“And I came to you in weakness and in fear and in much trembling. My speech and my proclamation were not with plausible words of wisdom, but with a demonstration of the Spirit and of power, so that your faith might rest not on human wisdom but on the power of God.”
1 Corinthians 2:3-5
“Just have faith, Sharron, God is going to do XYZ.” That was the regular advice I received in the early days of my walk with Christ. So I would pray. I would wait for God to act. I would have faith.
More often than not, things didn’t work out the way I expected. No way forward opened up. No greater understanding of how God wanted me to act or respond to a particular situation. I had to presume that my faith was inadequate. My prayers became more earnest. I read the Bible more. I would bargain and pray to let God know I had the faith that God was going to work and do “such and such.” Slowly, I began to question what prayer was for and what this faith business was all about. Perhaps I’m the only one.
Yet, perhaps not. Greater minds than mine have grappled with the nature of faith. Paul Tillich, the great 20th Century philosopher and theologian, suggested that “…doubt is not the opposite of faith; it is an element of faith.” Good news: I am not alone! Yet, this still doesn’t answer the bigger question of what faith is.
Here’s what I’ve come to understand, guided by God’s wisdom and power rather than by my own puny human wisdom, as St. Paul’s parses in the quote above. We Christians sometime use the words “faith” and “belief” interchangeably, when in reality, belief is what we believe to be true, and faith is those things or people in which we place our trust.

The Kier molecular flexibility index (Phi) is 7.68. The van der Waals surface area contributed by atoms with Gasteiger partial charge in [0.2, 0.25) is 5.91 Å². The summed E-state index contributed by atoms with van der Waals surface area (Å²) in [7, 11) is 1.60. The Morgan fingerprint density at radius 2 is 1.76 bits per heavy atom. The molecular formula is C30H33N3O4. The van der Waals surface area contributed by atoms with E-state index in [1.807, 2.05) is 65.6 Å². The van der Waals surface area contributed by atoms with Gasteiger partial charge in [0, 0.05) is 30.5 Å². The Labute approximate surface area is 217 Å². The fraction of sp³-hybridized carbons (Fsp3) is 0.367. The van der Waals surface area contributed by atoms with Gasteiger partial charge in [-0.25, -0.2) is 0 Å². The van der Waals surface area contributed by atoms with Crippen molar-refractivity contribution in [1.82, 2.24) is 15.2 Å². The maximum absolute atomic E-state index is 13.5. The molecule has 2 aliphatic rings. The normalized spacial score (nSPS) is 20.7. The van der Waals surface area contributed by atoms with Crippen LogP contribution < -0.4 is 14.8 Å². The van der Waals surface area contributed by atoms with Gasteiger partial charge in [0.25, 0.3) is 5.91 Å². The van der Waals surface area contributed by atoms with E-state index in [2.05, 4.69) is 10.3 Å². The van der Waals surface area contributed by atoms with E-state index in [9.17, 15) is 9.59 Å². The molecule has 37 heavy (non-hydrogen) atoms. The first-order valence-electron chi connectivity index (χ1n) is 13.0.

Faithfulness is not just Abraham and Sarah pulling up their tent stakes and taking off into the unknown. Faithfulness is what God modeled to them as they responded to God’s call on their lives. They had to have faith in God, they had to trust in God, as God made these wild promises to them of fruitful land where they would become a great nation. Yet, it was God’s faithfulness to them, moment by moment, year after year, that bore fruit from their faithfulness.
Our faithfulness is a response to God’s faithfulness. In two Sundays, we will have the annual celebration of the pinnacle of God’s faithfulness to humankind. Jesus responded in faith to the Father’s call on His life, relying on the faithfulness of His Father. And through the resurrection, God demonstrated God’s faithfulness, not just to Jesus, but to all of us.
 Paul Tillich, Systematic Theology, Vol. 2 (Chicago: University of Chicago Press, 1975), 116-7.